Prosymnus, My Prosymnus
Like inside a broken mirror,
our image in the river
was more light than reflection,
ready to be carried away.
I needn’t have asked where
or how, because the clear water
was of all my yesterdays
battered into an exquisite blur.
We submitted ourselves to the thrall
of water, feeling the river open us
and our bodies a different color.
My eyes on your chest, lacquered
red like freckled rust on iron.
A little red embellished my face too,
not because of the sun.
You waded into the water, like an early star
breaking into the shallow; I was a boat
anchored to gravity yet still drifting.
There was something overwhelmingly
beautiful between us.
But again, we didn’t belong,
Neither you nor I;
The river would refuse us
and we would walk, spent,
onto the other shore,
having on the skin something close
to a feeling, though fleeting,
because we could only walk into a river
Not sure how clear the water is, but the lake
brings to the shore something close
to the luster of a bright November sun.
Tourists have come with cameras hoisted
on the back like a third eye that stares
without knowing. The wind mumbles
a different language, conveying a message
from fellow travelers, though I’ve forgotten
these words, syllables stay like amulets.
Above me, swarms of birds shriek tidings
from a distant ocean. I don’t know them,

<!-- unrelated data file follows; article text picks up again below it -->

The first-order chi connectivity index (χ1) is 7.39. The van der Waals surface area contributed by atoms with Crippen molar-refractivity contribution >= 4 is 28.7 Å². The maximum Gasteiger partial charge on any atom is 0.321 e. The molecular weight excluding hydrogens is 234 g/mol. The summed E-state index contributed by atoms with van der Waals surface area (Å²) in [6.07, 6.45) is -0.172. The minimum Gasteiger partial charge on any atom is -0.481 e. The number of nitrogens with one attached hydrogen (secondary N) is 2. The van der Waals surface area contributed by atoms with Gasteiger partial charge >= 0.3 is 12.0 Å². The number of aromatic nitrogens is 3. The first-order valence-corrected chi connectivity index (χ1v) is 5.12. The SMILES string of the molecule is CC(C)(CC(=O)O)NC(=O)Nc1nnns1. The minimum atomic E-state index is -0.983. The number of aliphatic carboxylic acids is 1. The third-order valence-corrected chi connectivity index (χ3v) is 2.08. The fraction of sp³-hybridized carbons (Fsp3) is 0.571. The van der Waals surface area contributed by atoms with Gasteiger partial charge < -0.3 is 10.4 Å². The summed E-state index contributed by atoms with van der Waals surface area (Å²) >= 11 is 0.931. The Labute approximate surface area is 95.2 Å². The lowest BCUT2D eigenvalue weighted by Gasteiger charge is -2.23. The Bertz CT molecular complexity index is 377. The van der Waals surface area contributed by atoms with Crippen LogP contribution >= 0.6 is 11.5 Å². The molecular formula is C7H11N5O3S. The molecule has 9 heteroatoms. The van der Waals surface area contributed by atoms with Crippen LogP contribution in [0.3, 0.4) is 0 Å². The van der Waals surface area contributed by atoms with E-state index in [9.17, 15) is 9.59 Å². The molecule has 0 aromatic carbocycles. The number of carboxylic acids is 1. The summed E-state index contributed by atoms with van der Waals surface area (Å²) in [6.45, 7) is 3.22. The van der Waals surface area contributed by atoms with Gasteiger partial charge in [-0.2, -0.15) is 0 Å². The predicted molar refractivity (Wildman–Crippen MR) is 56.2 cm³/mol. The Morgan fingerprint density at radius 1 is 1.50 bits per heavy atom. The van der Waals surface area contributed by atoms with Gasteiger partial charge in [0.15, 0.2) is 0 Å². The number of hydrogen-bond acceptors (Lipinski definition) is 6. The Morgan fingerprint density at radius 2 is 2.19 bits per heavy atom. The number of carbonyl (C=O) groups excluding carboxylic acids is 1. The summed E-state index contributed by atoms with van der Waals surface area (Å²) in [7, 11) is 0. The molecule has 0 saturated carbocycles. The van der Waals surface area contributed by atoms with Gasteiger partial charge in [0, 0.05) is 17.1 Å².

even less so I know myself, standing
at the carefully cobbled edge, watching
the waves pushed back and coming again
towards my toes. There’s ease for being
persistent. But I’ve changed, like a dew
concocting all colors of the morning;
I’m not to blame for what changes me.
So I close my eyes, facing the great unknown;
still, something flashes at the fundus—
Aiden Heung is a Chinese queer poet born and raised on the edge of the Tibetan Plateau. He writes about his personal past in a Tibetan Autonomous Town and the city of Shanghai where he currently lives. His words appeared or forthcoming in The Australian Poetry Journal, Cha: An Asian Literary Journal, Poet Lore, Rust & Moth, Hobart, Parentheses, Southern Humanities Review, O:JA&L among many other places. He is a reader of world literature. He can be found on twitter @AidenHeung. Visit his website for more information: http://www.aidenheung.com/
Joy of living is in the corner stone of every single work of Shaqayeq Ahmadian. Her flamboyant, sparkling and animated figures are part of her existence, a passion she readily shares and distributes. Her practice is a fundamental interplay between objects, figures, media and two and three dimensions; stitching together a subjective account of her lived experience, of the life of a female young artist in her homeland that despite all limitations, manages to attract us and hold our attention. Her narrative structures feature the unpleasant and even the grotesque, where everyone is saved by their love for cuddly animals and by life itself, this is an abstract dreamscape. Three dimensional pieces seem to have been extracted from her paintings to accentuate her story. Light bulbs, birthday cakes, loveable animals are all her grimaces at difficulties of life. Grinning at the world and its complexities, this young artist refuses to adhere to the norms of society and crafts her own path. Creating a festive atmosphere that instantly transfers joy of living to others and covers up deep wounds. Her honest approach to life and her art is pure and striking, an attitude that in present state of things is enchanting and exhilarating. It is simply joyful to exist within her realm and to be a witness to her growth and her joie de vivre.
Read our interview with Shaqayeq Ahmadian here: https://www.bkreview.org/nonfiction/an-interview-shaqayeq-ahmadian-on-the-continuum-of-life/